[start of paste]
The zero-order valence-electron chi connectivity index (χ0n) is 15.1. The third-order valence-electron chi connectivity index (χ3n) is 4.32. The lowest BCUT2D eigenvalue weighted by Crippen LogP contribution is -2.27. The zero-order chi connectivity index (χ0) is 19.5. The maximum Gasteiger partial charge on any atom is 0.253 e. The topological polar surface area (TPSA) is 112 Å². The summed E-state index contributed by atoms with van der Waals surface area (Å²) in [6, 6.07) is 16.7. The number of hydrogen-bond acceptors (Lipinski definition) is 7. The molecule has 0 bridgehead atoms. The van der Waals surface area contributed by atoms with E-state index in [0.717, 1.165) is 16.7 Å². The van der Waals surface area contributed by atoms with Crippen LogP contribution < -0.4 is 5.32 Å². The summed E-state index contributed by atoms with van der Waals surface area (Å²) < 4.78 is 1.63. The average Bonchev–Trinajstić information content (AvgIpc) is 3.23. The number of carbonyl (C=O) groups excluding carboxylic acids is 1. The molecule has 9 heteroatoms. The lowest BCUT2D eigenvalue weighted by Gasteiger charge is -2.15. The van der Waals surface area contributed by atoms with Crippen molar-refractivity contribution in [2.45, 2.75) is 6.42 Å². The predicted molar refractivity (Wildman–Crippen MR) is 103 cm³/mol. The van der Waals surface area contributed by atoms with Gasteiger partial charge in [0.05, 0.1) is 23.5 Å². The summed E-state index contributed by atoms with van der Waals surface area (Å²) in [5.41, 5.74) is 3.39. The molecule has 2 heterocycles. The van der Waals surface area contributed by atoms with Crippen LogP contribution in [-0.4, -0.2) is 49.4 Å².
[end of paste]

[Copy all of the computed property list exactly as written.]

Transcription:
The zero-order valence-electron chi connectivity index (χ0n) is 15.1. The third-order valence-electron chi connectivity index (χ3n) is 4.32. The lowest BCUT2D eigenvalue weighted by Crippen LogP contribution is -2.27. The zero-order chi connectivity index (χ0) is 19.5. The maximum Gasteiger partial charge on any atom is 0.253 e. The topological polar surface area (TPSA) is 112 Å². The summed E-state index contributed by atoms with van der Waals surface area (Å²) in [6, 6.07) is 16.7. The number of hydrogen-bond acceptors (Lipinski definition) is 7. The molecule has 0 bridgehead atoms. The van der Waals surface area contributed by atoms with E-state index in [0.717, 1.165) is 16.7 Å². The van der Waals surface area contributed by atoms with Crippen LogP contribution < -0.4 is 5.32 Å². The summed E-state index contributed by atoms with van der Waals surface area (Å²) < 4.78 is 1.63. The average Bonchev–Trinajstić information content (AvgIpc) is 3.23. The number of carbonyl (C=O) groups excluding carboxylic acids is 1. The molecule has 9 heteroatoms. The lowest BCUT2D eigenvalue weighted by Gasteiger charge is -2.15. The van der Waals surface area contributed by atoms with Crippen molar-refractivity contribution in [2.45, 2.75) is 6.42 Å². The predicted molar refractivity (Wildman–Crippen MR) is 103 cm³/mol. The van der Waals surface area contributed by atoms with Gasteiger partial charge in [0.05, 0.1) is 23.5 Å². The summed E-state index contributed by atoms with van der Waals surface area (Å²) in [5.41, 5.74) is 3.39. The molecule has 2 heterocycles. The van der Waals surface area contributed by atoms with Crippen LogP contribution in [-0.4, -0.2) is 49.4 Å².